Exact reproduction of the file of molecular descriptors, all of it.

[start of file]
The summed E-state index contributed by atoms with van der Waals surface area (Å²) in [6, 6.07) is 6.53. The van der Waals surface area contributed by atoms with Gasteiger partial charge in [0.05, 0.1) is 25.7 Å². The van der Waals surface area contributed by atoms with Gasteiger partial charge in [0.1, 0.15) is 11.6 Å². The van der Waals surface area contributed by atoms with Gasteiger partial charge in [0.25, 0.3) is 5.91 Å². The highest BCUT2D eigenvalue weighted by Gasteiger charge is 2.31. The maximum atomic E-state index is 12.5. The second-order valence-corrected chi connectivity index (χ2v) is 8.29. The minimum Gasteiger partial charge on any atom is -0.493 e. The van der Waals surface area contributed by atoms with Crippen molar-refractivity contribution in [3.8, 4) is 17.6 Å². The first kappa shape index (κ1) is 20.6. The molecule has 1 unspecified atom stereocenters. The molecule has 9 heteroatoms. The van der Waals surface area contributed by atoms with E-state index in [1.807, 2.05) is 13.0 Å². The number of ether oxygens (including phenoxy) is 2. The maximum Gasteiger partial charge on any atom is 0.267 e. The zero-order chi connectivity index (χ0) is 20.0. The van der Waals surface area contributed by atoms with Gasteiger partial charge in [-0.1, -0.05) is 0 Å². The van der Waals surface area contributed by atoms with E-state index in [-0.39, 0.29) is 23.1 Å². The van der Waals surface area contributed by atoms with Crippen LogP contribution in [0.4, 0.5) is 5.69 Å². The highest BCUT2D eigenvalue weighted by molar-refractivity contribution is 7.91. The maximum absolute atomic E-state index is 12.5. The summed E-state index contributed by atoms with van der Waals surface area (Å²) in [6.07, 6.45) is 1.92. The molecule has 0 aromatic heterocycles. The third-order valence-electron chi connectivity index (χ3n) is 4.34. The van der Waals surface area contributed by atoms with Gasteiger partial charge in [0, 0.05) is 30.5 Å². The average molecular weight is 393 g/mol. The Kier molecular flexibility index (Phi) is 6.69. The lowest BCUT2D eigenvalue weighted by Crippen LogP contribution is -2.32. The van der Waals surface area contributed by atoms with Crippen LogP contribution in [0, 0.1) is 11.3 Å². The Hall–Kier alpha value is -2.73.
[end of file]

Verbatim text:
The summed E-state index contributed by atoms with van der Waals surface area (Å²) in [6, 6.07) is 6.53. The van der Waals surface area contributed by atoms with Gasteiger partial charge in [0.05, 0.1) is 25.7 Å². The van der Waals surface area contributed by atoms with Gasteiger partial charge in [0.1, 0.15) is 11.6 Å². The van der Waals surface area contributed by atoms with Gasteiger partial charge in [0.25, 0.3) is 5.91 Å². The highest BCUT2D eigenvalue weighted by Gasteiger charge is 2.31. The maximum atomic E-state index is 12.5. The second-order valence-corrected chi connectivity index (χ2v) is 8.29. The minimum Gasteiger partial charge on any atom is -0.493 e. The van der Waals surface area contributed by atoms with Crippen molar-refractivity contribution in [3.8, 4) is 17.6 Å². The first kappa shape index (κ1) is 20.6. The molecule has 1 unspecified atom stereocenters. The molecule has 9 heteroatoms. The van der Waals surface area contributed by atoms with E-state index in [1.807, 2.05) is 13.0 Å². The number of ether oxygens (including phenoxy) is 2. The maximum Gasteiger partial charge on any atom is 0.267 e. The zero-order chi connectivity index (χ0) is 20.0. The van der Waals surface area contributed by atoms with Gasteiger partial charge in [-0.1, -0.05) is 0 Å². The van der Waals surface area contributed by atoms with E-state index in [-0.39, 0.29) is 23.1 Å². The van der Waals surface area contributed by atoms with Crippen LogP contribution in [0.4, 0.5) is 5.69 Å². The highest BCUT2D eigenvalue weighted by molar-refractivity contribution is 7.91. The maximum absolute atomic E-state index is 12.5. The summed E-state index contributed by atoms with van der Waals surface area (Å²) in [6.07, 6.45) is 1.92. The molecule has 0 aromatic heterocycles. The third-order valence-electron chi connectivity index (χ3n) is 4.34. The van der Waals surface area contributed by atoms with Gasteiger partial charge in [0, 0.05) is 30.5 Å². The average molecular weight is 393 g/mol. The Kier molecular flexibility index (Phi) is 6.69. The lowest BCUT2D eigenvalue weighted by Crippen LogP contribution is -2.32. The van der Waals surface area contributed by atoms with Crippen LogP contribution in [0, 0.1) is 11.3 Å². The Hall–Kier alpha value is -2.73.